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Minot participates in state wastewater testing for COVID-19

Minot participates in statewide research on virus spread

Submitted Photo A collection container of wastewater from a Minot lift station is ready to be shipped for testing for COVID-19.

Looking for more clues regarding the spread of COVID-19 in North Dakota, researchers at North Dakota State University are working with state health officials to test for the virus in wastewater samples from multiple communities, including Minot.

City of Minot workers take samples at two of the city’s largest lift stations – the master lift station that includes much of the main, older portion of Minot, including the hospital, and the 55th Street lift station in southeast Minot. Minot has been sampling wastewater two days a week, although NDSU processed samples from four days of Minot collections during a recent week.

Wastewater from throughout a wide area comes together in a lift station, and samples are drawn from this pooled collection. No samples can be traced to particular neighborhoods, private residences or businesses.

Generally, COVID-19 counts in samples from the master lift station have been higher than in samples from the 55th Street lift station, said researcher John McEvoy, head of the NDSU Microbiological Sciences Department. That difference began to narrow in mid-November. Both sites have shown increased viral counts, but counts have risen at the 55th Street station to largely match those at the master station. Both locations also saw a drop in counts this past week.

McEvoy said tracking the fluctuations of the virus over time can inform scientists seeking to learn more about the virus.

Submitted Photo This chart from the Microbiological Sciences Department at North Dakota State University shows how COVID-19 detected in wastewater from Minot’s master lift station compares with the rolling seven-day average per 100,000 population from positive human tests in Minot.

“The thing about wastewater testing that’s different than human testing is wastewater measures everybody that’s contributing to the wastewater, whether symptomatic, asymptomatic or pre-symptomatic,” McEvoy said. “Once we get this under control more, this will be a great way of monitoring levels in the community so that if, for some reason, they start to come up again, we can do something about it.”

Monitoring wastewater can be less expensive and less intrusive than testing large numbers of individuals for the purpose of monitoring the virus. Increases in the virus count in wastewater also can precede increases in positive human tests in the population as people shed the virus before showing clinical signs, McEvoy said.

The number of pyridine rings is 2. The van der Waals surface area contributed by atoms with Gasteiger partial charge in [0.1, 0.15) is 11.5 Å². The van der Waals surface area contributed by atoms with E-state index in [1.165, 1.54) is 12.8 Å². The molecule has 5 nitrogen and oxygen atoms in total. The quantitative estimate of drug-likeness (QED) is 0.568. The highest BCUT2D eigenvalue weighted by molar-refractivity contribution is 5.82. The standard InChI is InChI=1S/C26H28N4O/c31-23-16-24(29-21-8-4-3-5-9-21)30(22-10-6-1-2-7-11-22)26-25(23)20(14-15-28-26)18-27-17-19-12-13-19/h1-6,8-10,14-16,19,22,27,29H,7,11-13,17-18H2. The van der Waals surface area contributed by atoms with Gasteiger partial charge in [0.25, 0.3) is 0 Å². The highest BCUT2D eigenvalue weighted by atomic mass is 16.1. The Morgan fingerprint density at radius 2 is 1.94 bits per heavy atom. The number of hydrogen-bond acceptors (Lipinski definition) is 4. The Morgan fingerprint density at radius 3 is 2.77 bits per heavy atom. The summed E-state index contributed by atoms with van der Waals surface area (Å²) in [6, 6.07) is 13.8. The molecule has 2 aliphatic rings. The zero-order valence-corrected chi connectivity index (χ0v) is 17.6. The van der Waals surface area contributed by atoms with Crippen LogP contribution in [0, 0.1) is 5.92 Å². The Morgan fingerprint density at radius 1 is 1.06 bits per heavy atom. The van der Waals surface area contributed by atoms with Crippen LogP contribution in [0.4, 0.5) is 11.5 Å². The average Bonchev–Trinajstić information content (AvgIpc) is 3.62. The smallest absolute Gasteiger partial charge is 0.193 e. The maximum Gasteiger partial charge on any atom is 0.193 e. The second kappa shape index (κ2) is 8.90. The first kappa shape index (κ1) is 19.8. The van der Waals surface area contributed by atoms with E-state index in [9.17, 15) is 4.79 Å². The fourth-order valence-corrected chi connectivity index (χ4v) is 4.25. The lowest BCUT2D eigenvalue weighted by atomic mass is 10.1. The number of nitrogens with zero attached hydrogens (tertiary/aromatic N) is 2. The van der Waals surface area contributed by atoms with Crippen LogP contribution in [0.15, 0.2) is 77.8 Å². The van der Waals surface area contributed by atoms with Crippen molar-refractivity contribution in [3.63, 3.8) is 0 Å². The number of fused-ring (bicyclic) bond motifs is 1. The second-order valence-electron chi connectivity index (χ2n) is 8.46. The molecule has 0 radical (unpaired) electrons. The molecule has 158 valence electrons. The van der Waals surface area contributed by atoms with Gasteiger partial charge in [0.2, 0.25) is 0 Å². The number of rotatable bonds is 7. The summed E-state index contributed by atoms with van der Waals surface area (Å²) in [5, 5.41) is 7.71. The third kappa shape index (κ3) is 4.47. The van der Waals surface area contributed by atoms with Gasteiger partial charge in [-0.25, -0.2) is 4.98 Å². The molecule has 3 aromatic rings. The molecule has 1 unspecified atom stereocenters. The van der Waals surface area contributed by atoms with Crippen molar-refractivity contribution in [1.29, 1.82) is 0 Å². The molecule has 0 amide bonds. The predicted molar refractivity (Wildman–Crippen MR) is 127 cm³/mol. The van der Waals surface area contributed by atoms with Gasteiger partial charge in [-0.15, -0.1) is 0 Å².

Some of the research showing early virus shedding comes from the North Dakota State Penitentiary, which has been collecting wastewater samples and also regularly tests inmates and staff. Clinical data is compared with wastewater data to look for correlations, McEvoy said.

“It’s too early to say anything with certainty, but we certainly were able to see the numbers in wastewater come up before the clinical cases were actually identified. We also were able to see how the numbers spike in wastewater early on and then they drop down a little bit,” he said.

The results, as they are further refined and studied, could provide information on when in the course of an illness people are most likely to shed the virus and be contagious, he said.

Minot Mayor Shaun Sipma said the research may be more useful to public health and medical personnel than to the city, which is unlikely to make policy decisions based on the data. However, wastewater sample results could provide information on asymptomatic cases, he said.

“The symptomatic we have a pretty good handle on,” he said. “The sampling is meant to give us an idea of asymptomatic cases.”

He added the wastewater samples for the COVID-19 research are among various other samples taken regularly by the city for testing to ensure compliance with environmental and health regulations.

The COVID-19 research project is supported by grant funds through the North Dakota Department of Environmental Quality and North Dakota Department of Health. The Department of Environmental Quality asked NDSU last June to conduct wastewater testing for COVID-19. Associate professor Wei Lin in NDSU’s Civil and Environmental Engineering Department also has worked with the microbiology department on the collection logistics. Initially, the research focused on Fargo, Grand Forks and Bismarck.

Using CARES Act funding, the project later expanded to between 20 and 30 other locations, adding Minot on Oct. 22, McEvoy said. The state pays for the collection containers and overnight shipping.

Some participating locations collect grab samples, which provide point-in-time information. Minot collects composite samples using automated equipment that periodically grabs samples throughout the day and includes them in a single container of 250 milliliters, about 8.5 ounces.

“A composite sample is ideal because it samples over a 24-hour period so it gives you a much better reflection of what’s going on in the city,” McEvoy said.

McEvoy explained the procedure for testing a sample begins with spinning the wastewater in a centrifuge to remove particulates. The remaining liquid is passed through a membrane, to which the virus clings. The virus’s genetic information on this small, one-inch diameter membrane is amplified in a laboratory, much like it is amplified for detection in a lab that tests human samples. The virus is measured per milliliter of wastewater.

McEvoy said the research is likely to continue as long as COVID-19 remains a concern in the state.

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